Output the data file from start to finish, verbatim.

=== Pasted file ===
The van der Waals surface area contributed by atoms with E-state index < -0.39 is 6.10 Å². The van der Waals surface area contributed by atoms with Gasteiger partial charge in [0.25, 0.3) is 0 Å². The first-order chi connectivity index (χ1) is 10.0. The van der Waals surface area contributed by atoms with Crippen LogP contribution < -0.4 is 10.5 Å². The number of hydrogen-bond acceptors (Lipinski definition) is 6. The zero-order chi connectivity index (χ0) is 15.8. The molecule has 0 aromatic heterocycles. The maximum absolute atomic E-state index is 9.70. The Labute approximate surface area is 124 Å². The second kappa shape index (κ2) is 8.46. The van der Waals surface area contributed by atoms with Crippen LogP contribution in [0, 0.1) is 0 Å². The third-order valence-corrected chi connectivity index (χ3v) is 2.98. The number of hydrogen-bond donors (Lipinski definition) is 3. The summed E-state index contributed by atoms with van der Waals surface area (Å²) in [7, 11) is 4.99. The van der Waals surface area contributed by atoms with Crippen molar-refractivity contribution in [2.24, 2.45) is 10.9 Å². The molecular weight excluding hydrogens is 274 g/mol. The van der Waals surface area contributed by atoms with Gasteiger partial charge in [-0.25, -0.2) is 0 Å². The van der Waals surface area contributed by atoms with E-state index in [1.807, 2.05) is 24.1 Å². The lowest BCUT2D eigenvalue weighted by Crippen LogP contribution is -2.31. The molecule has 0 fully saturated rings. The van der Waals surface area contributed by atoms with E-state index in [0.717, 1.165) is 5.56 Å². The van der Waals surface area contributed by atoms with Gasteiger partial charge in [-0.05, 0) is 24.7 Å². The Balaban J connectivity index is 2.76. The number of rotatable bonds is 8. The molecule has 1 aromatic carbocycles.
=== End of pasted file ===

The van der Waals surface area contributed by atoms with E-state index < -0.39 is 6.10 Å². The van der Waals surface area contributed by atoms with Gasteiger partial charge in [0.25, 0.3) is 0 Å². The first-order chi connectivity index (χ1) is 10.0. The van der Waals surface area contributed by atoms with Crippen LogP contribution < -0.4 is 10.5 Å². The number of hydrogen-bond acceptors (Lipinski definition) is 6. The zero-order chi connectivity index (χ0) is 15.8. The molecule has 0 aromatic heterocycles. The maximum absolute atomic E-state index is 9.70. The Labute approximate surface area is 124 Å². The second kappa shape index (κ2) is 8.46. The van der Waals surface area contributed by atoms with Crippen LogP contribution in [0, 0.1) is 0 Å². The third-order valence-corrected chi connectivity index (χ3v) is 2.98. The number of hydrogen-bond donors (Lipinski definition) is 3. The summed E-state index contributed by atoms with van der Waals surface area (Å²) in [7, 11) is 4.99. The van der Waals surface area contributed by atoms with Crippen molar-refractivity contribution in [2.24, 2.45) is 10.9 Å². The molecular weight excluding hydrogens is 274 g/mol. The van der Waals surface area contributed by atoms with Gasteiger partial charge in [-0.25, -0.2) is 0 Å². The van der Waals surface area contributed by atoms with E-state index in [1.807, 2.05) is 24.1 Å². The lowest BCUT2D eigenvalue weighted by Crippen LogP contribution is -2.31. The molecule has 0 fully saturated rings. The van der Waals surface area contributed by atoms with E-state index in [0.717, 1.165) is 5.56 Å². The van der Waals surface area contributed by atoms with Gasteiger partial charge in [-0.05, 0) is 24.7 Å². The Balaban J connectivity index is 2.76. The number of rotatable bonds is 8. The molecule has 1 aromatic carbocycles.